Friday, April 27, 2012
Darzell ducked under a lab counter, adrenaline filling his veins. The blaring siren of contamination breech made the biotech wince, the piercing noise compounding the horror of the situation.
He struggled to control his thoughts, to remember the protocol. There were always protocols in place, meant to keep everyone safe in an emergency. There were protocols for the protocols. A hundred different things to do, long lists of precautions to keep danger at bay.
So who had fucked up and let the xenomorphs out?
The chitinous black beasts were kept under triple security procedures, locked behind state-of-the-art plassteel walls. A telepath was always on hand to keep the nest calm, acting as a surrogate queen to the deadliest genetic creation in the explored universe.
Darzell heard a scream and tucked further under the counter. The lab complex was expansive, meaning the victim had to be close. Someone was being torn apart by a monster he had helped create.
The sirens wailed on and on. Shouldn't the AI have been telling the scientists what to do by now? Was it somehow damaged? Had it gone crazy and let the xenomorphs out in a fit of madness?
He broke out in a cold sweat as panic and fear continued. The biotech needed to escape, but he knew all too well how quickly the creatures hunted. Agile, they'd climb the very walls if it got them to prey quicker. Razor claws and a whip-like tail only aided their fearsome teeth.
Darzell knew there was no escape.
Why wasn't there gunfire? The guards were heavily armed and armored. It wouldn't take much for the big soldiers to mow down the escaped beasts. They were probably at a different wing of the complex, working their way here. He could surely go unnoticed for that long.
The sirens stopped, his ears ringing painfully in the sudden silence.
What did he do now? The AI hadn't declared an all clear, but why else would the alarms quit? Darzell wiped sweat from his brow, trying to steady his nerves.
A deep voice, that of the head scientist, came across the intercom. "This experiment is now concluded. Your participation is appreciated."
Gulping hard, confused, Darzell rose from his crouch to look around. His scream was brief when the xenomorphs lunged at him.
Thursday, April 26, 2012
I doubt many others are going to discuss the addictive aspect of writing.
Being a storyteller is a pressing need that nearly drives us crazy. I have to tell these tales or I'm fit to burst. The words are constantly banging around in my head, and I'm always toying with the What Ifs of my surroundings.
The addiction doesn't end there, though. It's not enough to just write it down. I need to have other people read it. I need to be validated, and know I took them somewhere special for a while.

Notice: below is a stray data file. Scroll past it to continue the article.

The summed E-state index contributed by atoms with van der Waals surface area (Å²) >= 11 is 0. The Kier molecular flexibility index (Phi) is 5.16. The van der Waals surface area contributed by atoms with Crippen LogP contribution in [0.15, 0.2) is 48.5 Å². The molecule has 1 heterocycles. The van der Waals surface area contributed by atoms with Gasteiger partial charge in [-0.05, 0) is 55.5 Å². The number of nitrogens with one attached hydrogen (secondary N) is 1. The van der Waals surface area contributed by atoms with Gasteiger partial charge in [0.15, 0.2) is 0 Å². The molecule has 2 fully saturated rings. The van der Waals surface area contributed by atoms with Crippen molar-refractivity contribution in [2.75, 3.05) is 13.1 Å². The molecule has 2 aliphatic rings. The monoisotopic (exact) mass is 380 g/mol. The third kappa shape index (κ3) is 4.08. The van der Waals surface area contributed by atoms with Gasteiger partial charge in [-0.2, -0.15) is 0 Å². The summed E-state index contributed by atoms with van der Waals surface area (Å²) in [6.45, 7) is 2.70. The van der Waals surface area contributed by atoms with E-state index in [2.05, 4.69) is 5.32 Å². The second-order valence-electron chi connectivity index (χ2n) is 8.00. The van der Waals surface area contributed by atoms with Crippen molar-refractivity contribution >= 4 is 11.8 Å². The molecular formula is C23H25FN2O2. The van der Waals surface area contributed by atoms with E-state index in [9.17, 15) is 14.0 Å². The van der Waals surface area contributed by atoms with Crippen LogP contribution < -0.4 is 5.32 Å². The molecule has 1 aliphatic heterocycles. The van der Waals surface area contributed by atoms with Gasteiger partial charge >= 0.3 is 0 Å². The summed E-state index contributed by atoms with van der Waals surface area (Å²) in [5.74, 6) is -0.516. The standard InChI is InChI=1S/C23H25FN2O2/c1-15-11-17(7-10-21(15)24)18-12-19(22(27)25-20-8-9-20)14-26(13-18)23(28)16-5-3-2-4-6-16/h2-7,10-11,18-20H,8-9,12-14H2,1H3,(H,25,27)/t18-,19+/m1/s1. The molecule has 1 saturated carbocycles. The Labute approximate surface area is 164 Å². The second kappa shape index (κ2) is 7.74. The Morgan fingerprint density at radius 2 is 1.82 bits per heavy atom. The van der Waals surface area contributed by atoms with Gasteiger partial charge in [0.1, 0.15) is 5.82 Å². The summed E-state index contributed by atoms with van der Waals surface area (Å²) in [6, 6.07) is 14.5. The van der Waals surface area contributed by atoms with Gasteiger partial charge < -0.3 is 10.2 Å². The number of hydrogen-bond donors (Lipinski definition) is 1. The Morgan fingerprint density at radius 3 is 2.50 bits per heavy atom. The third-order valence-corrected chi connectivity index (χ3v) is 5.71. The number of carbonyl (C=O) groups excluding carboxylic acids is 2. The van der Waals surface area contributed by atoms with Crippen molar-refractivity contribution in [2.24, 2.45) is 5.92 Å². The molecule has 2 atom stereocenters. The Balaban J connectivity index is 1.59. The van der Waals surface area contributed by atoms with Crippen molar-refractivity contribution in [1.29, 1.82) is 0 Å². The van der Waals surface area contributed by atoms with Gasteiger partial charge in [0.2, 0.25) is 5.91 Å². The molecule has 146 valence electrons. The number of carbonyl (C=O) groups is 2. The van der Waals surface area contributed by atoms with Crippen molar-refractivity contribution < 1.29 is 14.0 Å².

It keeps going from there. The adulation is great, and sets me off to bobbleheaded happiness. (Bobbleheaded is a term used around my house to describe the way I act like a living bobblehead when I'm over-joyed.) The high of entertaining someone is like no other. It really makes everything else seem unimportant. I could live off hearing someone liked my story.
Yet all highs have their come-downs. The writing crash is horrid. It eats at me, and tells me silly things, and wants me to feel worthless. Oneperson liked my story, but ten others didn't even read itt. There are much better phrases I could have used, and the rhythm is horribly off. I'll never be a real storyteller.
And then it starts over. I absolutely have to write. Doesn't matter how much the last one "sucked", this one will surely be better, will be the one.
Writing is the worst addiction. At least heroin addicts can get into rehab. Storytellers are stuck chasing the literary dragon because of something internal. It will never come out, and it will never end.
Yet I wouldn't want itt any other way.
Wednesday, April 25, 2012
You seriously had to know I was going to write about vampires on V day. Would you have it any other way, though? It's really just who I am.
So, yeah, sparkling vampires. I cannot even begin to describe the deep-seated loathing I feel toward sparkling vampires. Any of the non-biting, non-hunting, non-predator vampires, actually. What's the point of making a vampire not drink blood? Would it be compelling to talk about a great white shark that didn't eat seals? No.
Dear wuss vampire authors, and yes, this is me being a little spiteful, please stop diluting my genre. Pick another creature, since it doesn't matter if your main man has fangs or not. Perhaps he's an elf, or just a superhuman. Plenty of other supernaturals have cool powers, and you won't be able to ruin their dark mystique.
Some of us have the desire to be hunted and fed on, and that's why we like vampires. We need to be victims, need to hang in the mercy of our lover. We need to show how deep our passion and love run, and we do that by sustaining his life.
You don't have to stop writing. Just stop taking our thing. Leave vampires to the shadows and those who want to be in there.
Thank you for hearing me out. It's not going to change anything, but I feel better for having spoken up. If you agree, or want to see what else I have to say on the matter, stop by VampiresDontSparkle.com